"On May 1, 2018, we will be shutting down Xmarks... After this date, your bookmarks should remain available in any previously accessed browser, but they will no longer sync and your Xmarks account will be deactivated... After careful consideration and evaluation, we have decided to discontinue the Xmarks solution so that we can continue to focus on offering the best possible password vaulting to our community."
It was apparently especially popular with long-time Slashdot reader vm, who writes "I have held on to my Xmarks account over the years because I can always get to them despite changes in operating systems, browsers, employers, etc.
"What do other folks use that may also have a mobile option?"
As if all that wasn't enough, there's also the matter of tabs. Tabs are a couple of decades old now, and, like much of the rest of the desktop and web environment, they were initially thought up in an age where the predominant computer displays were close to square with a 4:3 aspect ratio. That's to say, most computer screens were the shape of an iPad when many of today's most common interface and design elements were being developed. As much of a chrome minimalist as I try to be, I still can't extricate myself from needing a menu bar in my OS and tab and address bars inside my browser. I'm still learning to live without a bookmarks bar. With all of these horizontal bars invading our vertical space, a 16:9 screen quickly starts to feel cramped, especially at the typical laptop size. You wind up spending more time scrolling through content than engaging with it. What is your preferred aspect ratio for a laptop? Do you prefer Microsoft and Google's machines that have a squarer 3:2 aspect ratio, or Apple's MacBook Pro that has a 16:10 display?
Meshkov discovered that the AdRemover extension for Chrome -- which had over 10 million users -- had code hidden inside an image that was loaded from the remote command server, giving the extension creator the ability to change its functions without updating. This alone is against Google's policy, and after Meshkov wrote about a few examples on AdGuard's blog, many of which had millions of downloads, Chrome removed the extensions from the store. I reached out to Google, and a spokesperson confirmed that these extensions had been removed.
Chrome users should be genuinely happy that they can now use both APIs for detecting phishing and malware-hosting URLs. The SmartScreen API isn't as known as Google's more famous Safe Browsing API, but works in the same way, and possibly even better. An NSS Labs benchmark revealed that Edge (with its SmartScreen API) caught 99 percent of all phishing URLs thrown at it during a test last year, while Chrome only detected 87 percent of the malicious links users accessed.
Sending cookies via plaintext HTTP is considered both a user privacy and security risk, as these cookies could be intercepted and even modified by an attacker. Banning the sending of cookies via HTTP is not yet an option, so Chrome engineers hope that by limiting a cookie's lifespan, they would prevent huge troves of user data from gathering inside cookies, or advertisers using the same cookie to track users across different sites.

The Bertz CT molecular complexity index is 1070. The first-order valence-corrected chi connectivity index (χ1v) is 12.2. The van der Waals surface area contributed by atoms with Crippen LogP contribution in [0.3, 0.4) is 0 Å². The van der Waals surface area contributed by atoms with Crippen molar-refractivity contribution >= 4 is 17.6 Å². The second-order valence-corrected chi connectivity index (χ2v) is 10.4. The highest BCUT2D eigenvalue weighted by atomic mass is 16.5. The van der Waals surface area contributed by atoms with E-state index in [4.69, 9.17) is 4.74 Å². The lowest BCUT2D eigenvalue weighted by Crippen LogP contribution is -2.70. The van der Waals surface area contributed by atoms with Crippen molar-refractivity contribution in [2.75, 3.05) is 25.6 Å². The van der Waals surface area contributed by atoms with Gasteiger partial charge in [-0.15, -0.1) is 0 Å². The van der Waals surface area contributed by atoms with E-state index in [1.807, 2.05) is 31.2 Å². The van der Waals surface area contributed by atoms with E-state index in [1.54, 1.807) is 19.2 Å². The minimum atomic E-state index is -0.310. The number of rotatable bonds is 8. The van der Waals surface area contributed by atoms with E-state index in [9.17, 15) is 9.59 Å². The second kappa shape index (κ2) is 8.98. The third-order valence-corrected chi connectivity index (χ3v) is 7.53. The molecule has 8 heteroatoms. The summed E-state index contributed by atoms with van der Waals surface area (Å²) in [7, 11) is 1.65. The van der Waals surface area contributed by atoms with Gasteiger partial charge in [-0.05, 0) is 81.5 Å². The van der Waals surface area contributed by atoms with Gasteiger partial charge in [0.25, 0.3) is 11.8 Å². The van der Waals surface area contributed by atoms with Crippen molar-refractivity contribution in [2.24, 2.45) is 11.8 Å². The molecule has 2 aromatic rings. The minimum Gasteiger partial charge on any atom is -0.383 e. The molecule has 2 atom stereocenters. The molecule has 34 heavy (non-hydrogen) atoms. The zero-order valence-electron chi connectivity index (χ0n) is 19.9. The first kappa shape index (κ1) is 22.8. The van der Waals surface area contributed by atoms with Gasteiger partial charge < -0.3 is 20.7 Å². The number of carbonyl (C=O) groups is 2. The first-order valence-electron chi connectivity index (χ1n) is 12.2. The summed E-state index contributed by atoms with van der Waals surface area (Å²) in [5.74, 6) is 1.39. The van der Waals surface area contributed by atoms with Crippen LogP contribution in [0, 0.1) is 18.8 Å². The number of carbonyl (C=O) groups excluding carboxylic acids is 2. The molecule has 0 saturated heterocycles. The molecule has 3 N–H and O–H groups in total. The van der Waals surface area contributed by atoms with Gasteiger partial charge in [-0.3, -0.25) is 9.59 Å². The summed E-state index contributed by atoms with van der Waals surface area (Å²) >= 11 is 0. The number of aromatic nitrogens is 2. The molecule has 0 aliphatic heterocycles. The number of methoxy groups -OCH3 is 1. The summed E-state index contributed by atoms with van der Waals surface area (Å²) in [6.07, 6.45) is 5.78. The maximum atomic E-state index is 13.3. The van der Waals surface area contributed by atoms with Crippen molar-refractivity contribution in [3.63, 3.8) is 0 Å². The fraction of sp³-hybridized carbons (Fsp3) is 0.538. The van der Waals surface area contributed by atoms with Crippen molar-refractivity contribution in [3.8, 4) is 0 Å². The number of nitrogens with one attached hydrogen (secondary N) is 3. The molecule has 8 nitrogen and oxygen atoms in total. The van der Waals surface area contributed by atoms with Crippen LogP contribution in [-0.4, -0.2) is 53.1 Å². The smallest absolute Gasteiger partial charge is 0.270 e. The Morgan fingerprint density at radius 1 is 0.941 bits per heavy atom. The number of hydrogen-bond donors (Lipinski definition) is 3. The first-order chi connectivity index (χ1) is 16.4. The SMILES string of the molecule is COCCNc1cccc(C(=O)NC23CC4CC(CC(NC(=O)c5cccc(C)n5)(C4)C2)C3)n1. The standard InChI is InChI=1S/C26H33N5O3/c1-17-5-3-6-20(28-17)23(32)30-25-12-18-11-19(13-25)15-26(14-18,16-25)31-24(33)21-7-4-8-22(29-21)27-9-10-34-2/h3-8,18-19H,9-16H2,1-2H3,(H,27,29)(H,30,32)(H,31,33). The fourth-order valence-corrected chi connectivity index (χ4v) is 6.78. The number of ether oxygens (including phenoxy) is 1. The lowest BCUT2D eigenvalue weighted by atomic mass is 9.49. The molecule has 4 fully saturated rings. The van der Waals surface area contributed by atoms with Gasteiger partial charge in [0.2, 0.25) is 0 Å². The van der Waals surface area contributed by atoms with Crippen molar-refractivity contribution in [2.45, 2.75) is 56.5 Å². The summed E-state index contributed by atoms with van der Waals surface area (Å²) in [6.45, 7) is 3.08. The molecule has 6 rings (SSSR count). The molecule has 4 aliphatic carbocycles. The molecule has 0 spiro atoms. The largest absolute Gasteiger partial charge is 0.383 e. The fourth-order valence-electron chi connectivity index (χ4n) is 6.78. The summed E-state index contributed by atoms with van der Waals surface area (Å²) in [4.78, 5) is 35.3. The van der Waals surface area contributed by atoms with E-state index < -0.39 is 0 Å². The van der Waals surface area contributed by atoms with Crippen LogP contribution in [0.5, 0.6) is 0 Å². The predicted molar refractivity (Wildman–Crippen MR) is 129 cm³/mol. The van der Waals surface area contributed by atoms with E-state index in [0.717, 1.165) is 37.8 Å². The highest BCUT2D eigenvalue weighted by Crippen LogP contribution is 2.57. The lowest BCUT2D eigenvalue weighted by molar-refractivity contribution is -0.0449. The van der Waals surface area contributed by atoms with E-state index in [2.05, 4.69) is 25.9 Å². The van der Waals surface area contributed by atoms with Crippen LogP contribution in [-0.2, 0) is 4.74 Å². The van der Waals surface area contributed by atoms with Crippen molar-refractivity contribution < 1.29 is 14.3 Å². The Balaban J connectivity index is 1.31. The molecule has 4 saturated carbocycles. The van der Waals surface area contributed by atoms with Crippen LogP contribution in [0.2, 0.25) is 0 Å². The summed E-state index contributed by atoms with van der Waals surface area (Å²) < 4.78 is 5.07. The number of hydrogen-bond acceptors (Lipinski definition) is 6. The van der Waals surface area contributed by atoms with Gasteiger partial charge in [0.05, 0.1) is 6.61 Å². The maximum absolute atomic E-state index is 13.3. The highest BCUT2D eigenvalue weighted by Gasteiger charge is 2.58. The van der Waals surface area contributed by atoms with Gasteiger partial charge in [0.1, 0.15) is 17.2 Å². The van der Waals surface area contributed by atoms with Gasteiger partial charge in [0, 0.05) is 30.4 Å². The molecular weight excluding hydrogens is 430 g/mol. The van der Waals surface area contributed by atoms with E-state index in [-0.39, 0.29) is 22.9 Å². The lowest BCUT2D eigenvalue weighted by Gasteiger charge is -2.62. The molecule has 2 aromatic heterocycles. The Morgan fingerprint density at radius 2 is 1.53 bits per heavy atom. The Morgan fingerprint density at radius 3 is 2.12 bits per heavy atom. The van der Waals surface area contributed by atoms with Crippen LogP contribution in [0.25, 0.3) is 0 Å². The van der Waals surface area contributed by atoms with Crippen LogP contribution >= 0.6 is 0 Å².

"What they use today to 'unlock' will soon allow them to 'login' to all their favorite websites and a growing number of native apps that already includes Bank of America, PayPal, eBay and Aetna," he added. Passwords continue to be one of the weaker points in online security. A hacker may phish a target's password and log into their account, or take passwords from one data breach and use them to break into accounts on another site. The login standard, called Web Authentication (WebAuthn), will let potentially any website or online service use apps, security keys, or biometrics as a login method instead of a password, or use those alternative approaches as a second method of verification. The key here is making it easy and open for developers to use, and for it to work across all different brands of browsers. The functionality is already available in Mozilla's Firefox, and will be rolled out to Microsoft's Edge and Google Chrome in the new few months. Opera has committed to supporting WebAuthn as well.
Windows Mail is also notorious for not sending emails. Multiple times a week, I open an email, hit reply, type out a quick message, hit send, and alt-tab back to Chrome or Word. Any normal email client will send the message despite the app not being the active window. With Windows Mail, countless times I have wondered why I never got heard back to a specific reply, only to discover hours later, and completely by accident, that the message is still a draft. It's not even sitting in my outbox -- it's just a fucking draft. I end up debating whether to send the email hours late, or if it doesn't make sense to send it anymore. That's not a decision I should have to make. There are of course small features I would like to see added to Windows Mail, like being able to set formatted signatures (as opposed to just plain text), but that's hardly a priority. Windows Mail is unusable, which means Windows 10 doesn't come with an email client. That's incredibly sad.